The term gothic was first used by Renaissance critics to describe architecture that didn't conform to the styles of the Greeks and Romans. In the 12th century, an abbot of the St. Denis monastery, Suger, used Gothic style in his monastery, where Gothic art first started. Gothic architecture was ubiquitous throughout France and Western Europe throughout the Middle Ages.
During the 19th century, American architects began to lose interest in Greco-Roman Classicism. As a result, they looked at alternatives for inspiration. They turned to medieval and non-classical forms of building. Gothic revival came to the United States from England in the 1830s. Richard Upjohn, a cabinet maker and draftsman, immigrated to the United States in 1829. He was responsible for many works like the Trinity Church in New York City (1846) and St. Paul's Cathedral in Buffalo (1851). He published Rural Architecture in 1852. Upjohn's works and writings were the basis and served as the blueprint of many buildings throughout the country.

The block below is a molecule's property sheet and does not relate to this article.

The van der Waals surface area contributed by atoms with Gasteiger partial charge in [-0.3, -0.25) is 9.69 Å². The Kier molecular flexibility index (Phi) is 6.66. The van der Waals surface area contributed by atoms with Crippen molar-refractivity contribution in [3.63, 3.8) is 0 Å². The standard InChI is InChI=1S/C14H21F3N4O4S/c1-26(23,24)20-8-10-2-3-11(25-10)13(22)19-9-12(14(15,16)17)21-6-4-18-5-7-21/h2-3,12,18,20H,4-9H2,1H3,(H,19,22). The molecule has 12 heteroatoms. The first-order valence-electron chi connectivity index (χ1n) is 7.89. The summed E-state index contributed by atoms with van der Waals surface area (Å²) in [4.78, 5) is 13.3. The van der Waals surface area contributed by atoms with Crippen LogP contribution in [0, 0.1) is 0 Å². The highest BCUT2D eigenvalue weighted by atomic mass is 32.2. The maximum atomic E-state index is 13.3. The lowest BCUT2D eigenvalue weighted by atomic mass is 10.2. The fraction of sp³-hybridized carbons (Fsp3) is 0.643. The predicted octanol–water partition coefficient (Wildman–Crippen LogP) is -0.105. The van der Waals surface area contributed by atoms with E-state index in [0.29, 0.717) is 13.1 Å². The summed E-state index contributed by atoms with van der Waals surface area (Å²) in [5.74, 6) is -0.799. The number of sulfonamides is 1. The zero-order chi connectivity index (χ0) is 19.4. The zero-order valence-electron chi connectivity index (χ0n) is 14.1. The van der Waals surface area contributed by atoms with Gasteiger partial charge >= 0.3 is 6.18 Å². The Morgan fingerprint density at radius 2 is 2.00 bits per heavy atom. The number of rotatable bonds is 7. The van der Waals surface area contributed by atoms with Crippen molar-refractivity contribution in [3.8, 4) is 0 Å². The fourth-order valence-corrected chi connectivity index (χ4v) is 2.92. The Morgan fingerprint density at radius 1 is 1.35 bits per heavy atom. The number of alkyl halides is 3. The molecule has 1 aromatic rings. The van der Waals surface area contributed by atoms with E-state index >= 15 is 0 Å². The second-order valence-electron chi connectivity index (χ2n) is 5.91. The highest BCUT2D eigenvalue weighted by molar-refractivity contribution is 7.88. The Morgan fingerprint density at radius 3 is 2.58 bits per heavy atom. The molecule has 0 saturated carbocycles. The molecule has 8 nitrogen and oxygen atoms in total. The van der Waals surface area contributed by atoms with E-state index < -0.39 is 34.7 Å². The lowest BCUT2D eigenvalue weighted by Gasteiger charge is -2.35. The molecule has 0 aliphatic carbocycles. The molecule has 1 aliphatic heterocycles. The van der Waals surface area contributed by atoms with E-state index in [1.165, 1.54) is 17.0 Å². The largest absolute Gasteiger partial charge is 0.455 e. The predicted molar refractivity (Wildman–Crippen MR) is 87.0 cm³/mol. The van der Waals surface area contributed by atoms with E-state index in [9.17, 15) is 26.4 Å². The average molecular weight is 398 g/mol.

Alexander Jackson Davis was the first American architect to revive Gothic style. He published floor plans and three-dimensional views in his 1837 book, Rural Residences. His design for Lyndherst became a showplace for the Gothic revival style. Davis's friend and fellow architect, Andrew Jackson Downing, wrote books on gothic styled cottage villas in 1837. It was mainly because of Downing that rural America became flowered with wooden Gothic architecture.
American gothic revival occurred in the 19th century from 1830 to 1860. It was made popular by architects and artists like Andrew Jackson Downing, Alexander Jackson Davis, and Richard Upjohn. The style was mainly used for cottages, villas, wooden houses, commercial buildings, and churches.